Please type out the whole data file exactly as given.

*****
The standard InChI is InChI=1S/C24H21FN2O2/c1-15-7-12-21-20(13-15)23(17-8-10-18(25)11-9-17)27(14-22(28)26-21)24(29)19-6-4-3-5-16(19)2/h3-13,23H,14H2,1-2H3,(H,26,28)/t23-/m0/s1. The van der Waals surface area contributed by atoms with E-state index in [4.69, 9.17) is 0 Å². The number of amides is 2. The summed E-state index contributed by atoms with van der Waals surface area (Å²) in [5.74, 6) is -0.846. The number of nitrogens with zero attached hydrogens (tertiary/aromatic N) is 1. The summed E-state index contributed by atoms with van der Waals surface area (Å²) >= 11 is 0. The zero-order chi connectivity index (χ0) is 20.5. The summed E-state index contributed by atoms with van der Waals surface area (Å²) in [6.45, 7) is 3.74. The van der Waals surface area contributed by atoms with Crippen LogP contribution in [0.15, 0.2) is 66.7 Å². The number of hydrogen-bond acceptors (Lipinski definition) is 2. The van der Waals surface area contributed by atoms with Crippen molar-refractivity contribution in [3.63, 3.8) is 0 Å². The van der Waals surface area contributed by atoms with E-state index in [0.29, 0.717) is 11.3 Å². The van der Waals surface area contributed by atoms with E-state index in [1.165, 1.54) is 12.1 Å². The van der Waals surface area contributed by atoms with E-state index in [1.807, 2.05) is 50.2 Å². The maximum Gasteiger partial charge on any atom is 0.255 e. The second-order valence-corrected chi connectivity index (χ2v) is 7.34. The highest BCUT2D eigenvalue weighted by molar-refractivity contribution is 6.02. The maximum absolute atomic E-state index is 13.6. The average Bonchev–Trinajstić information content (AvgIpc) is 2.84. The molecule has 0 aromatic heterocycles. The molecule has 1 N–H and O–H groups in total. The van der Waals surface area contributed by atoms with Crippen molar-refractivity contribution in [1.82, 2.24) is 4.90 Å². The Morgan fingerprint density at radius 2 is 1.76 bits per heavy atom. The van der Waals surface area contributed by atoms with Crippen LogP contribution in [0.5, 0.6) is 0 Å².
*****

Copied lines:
The standard InChI is InChI=1S/C24H21FN2O2/c1-15-7-12-21-20(13-15)23(17-8-10-18(25)11-9-17)27(14-22(28)26-21)24(29)19-6-4-3-5-16(19)2/h3-13,23H,14H2,1-2H3,(H,26,28)/t23-/m0/s1. The van der Waals surface area contributed by atoms with E-state index in [4.69, 9.17) is 0 Å². The number of amides is 2. The summed E-state index contributed by atoms with van der Waals surface area (Å²) in [5.74, 6) is -0.846. The number of nitrogens with zero attached hydrogens (tertiary/aromatic N) is 1. The summed E-state index contributed by atoms with van der Waals surface area (Å²) >= 11 is 0. The zero-order chi connectivity index (χ0) is 20.5. The summed E-state index contributed by atoms with van der Waals surface area (Å²) in [6.45, 7) is 3.74. The van der Waals surface area contributed by atoms with Crippen LogP contribution in [0.15, 0.2) is 66.7 Å². The number of hydrogen-bond acceptors (Lipinski definition) is 2. The van der Waals surface area contributed by atoms with Crippen molar-refractivity contribution in [3.63, 3.8) is 0 Å². The van der Waals surface area contributed by atoms with E-state index in [0.29, 0.717) is 11.3 Å². The van der Waals surface area contributed by atoms with E-state index in [1.165, 1.54) is 12.1 Å². The van der Waals surface area contributed by atoms with E-state index in [1.807, 2.05) is 50.2 Å². The maximum Gasteiger partial charge on any atom is 0.255 e. The second-order valence-corrected chi connectivity index (χ2v) is 7.34. The highest BCUT2D eigenvalue weighted by molar-refractivity contribution is 6.02. The maximum absolute atomic E-state index is 13.6. The average Bonchev–Trinajstić information content (AvgIpc) is 2.84. The molecule has 0 aromatic heterocycles. The molecule has 1 N–H and O–H groups in total. The van der Waals surface area contributed by atoms with Crippen molar-refractivity contribution in [1.82, 2.24) is 4.90 Å². The Morgan fingerprint density at radius 2 is 1.76 bits per heavy atom. The van der Waals surface area contributed by atoms with Crippen LogP contribution in [0.5, 0.6) is 0 Å².